Despite safety concerns and a show of opposition by Valleyview residents, council voted Tuesday in support of the most economical access option for the City’s resource recovery centre located in their midst.
Councillors voted 7-2 — with Mayor Peter Milobar and Coun. Donovan Cavers opposed — for a plan to modify Owl Road as the sole access point for vehicles using the recovery centre and utility yard.
Traffic consultant Urban Systems recommended modifying Owl Road rather than building a new access road off Highland Road since it will be much less costly — $50,000 compared to 10 times that amount — and would results in fewer greenhouse gas emissions.
A Valleyview delegation not only argued against Owl Road as the access, they wanted the gravel route closed entirely except for emergencies.
“It’s going to create havoc on Valleyview Drive,” said Michael Popoff, a resident who spoke against the plan. The related issue of heavy truck traffic on the connector road wasn’t even considered in Tuesday’s discussion, he added.
Milobar said he couldn’t support the modified route.
“I just see it as $50,000 we don’t have to spend,” he said, noting that there have been no collisions at that intersection over the past decade. “I just see it as window dressing.”
Others around the table were more inclined to accept the compromise given that there are conditions attached. The City will monitor traffic at the site; report back to council with parameters for a broader transportation review of the corridor; and follow up with updated traffic counts at the site.
“I feel for residents,” said Coun. Marg Spina. “I see this as the first step; it’s not going to be the final solution.”
Coun. Tina Lange said she had doubts about using Highland Road, the sole access for Juniper Ridge resident above the site.
“I think the biggest problem for Valleyview Drive is traffic,” Lange said.
Diane McElvey of Juniper Community Association also spoke to the issue and cited an association survey that indicated 94 percent of residents opposed using Highland Road, an arterial route.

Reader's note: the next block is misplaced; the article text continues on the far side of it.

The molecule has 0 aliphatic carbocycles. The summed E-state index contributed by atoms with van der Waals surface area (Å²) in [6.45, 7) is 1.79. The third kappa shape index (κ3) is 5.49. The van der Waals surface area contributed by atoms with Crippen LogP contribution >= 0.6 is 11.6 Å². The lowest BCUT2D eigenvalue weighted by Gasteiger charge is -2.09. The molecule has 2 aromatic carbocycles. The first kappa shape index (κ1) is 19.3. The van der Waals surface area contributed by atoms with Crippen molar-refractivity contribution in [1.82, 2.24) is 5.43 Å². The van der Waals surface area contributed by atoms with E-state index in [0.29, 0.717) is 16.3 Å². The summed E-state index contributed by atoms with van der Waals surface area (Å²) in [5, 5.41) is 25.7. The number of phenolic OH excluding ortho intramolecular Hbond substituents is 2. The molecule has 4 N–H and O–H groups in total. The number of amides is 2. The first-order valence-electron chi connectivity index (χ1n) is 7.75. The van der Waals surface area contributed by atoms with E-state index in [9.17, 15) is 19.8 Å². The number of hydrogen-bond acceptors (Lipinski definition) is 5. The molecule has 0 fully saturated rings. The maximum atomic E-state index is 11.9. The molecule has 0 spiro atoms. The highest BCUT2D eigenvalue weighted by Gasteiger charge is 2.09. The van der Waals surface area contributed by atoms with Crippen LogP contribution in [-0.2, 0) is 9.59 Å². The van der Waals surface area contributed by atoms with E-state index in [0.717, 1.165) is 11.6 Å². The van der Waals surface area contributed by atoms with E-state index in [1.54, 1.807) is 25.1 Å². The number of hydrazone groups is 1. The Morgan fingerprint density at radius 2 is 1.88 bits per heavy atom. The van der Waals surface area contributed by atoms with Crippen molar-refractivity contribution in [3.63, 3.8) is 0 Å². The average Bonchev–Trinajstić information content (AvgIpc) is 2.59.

“We view Highland Road as our lifeline,” she said. “Whatever happens on that road affects every single resident of Juniper Ridge.”
Their concern is more than theoretical. A recent accident closed the route for three hours. They raised concerns over safety on a steep, curved route that already accommodates more than 8,000 vehicles daily. Site lines along Valleyview Drive would be better. As well, the Highland option could cost much more than estimated, as much as $2 million, she suggested.
Jim Freathy and Popoff made a strong case for Valleyview issues at the outset of Tuesday’s discussion. They said traffic along the corridor, which handles about 5,000 vehicles daily, will only increase with residential development to the east.
“Many large vehicles exiting Hwy. 1 south continue along Valleyview Drive,” Freathy said. “A traffic volume study should have been done to ensure safety.”
As well, they raised concerns over sight lines along Valleyview Drive, loss of street parking, and they argued that council had earlier agreed to the Highland option.
Milobar objected to that point, though, pointing out that it was made early in the discussion in an in-camera document.
“It is really a community safety issue,” Popoff said, adding that Valleyview Drive should be restricted to discourage heavy trucks. “Take Valleyview Drive and make it a 5,500-kg restricted road.”
Pierre Filisetti says:
July 26, 2016 09:43pm
As far as carbon footprint/emissions/etc. goes, the slower the speed and lesser usage is better. Therefore let's make the roads less like race tracks and invest in a better public transit system, one with more welcoming, all-weather shelters, cleaner buses and consistent frequency.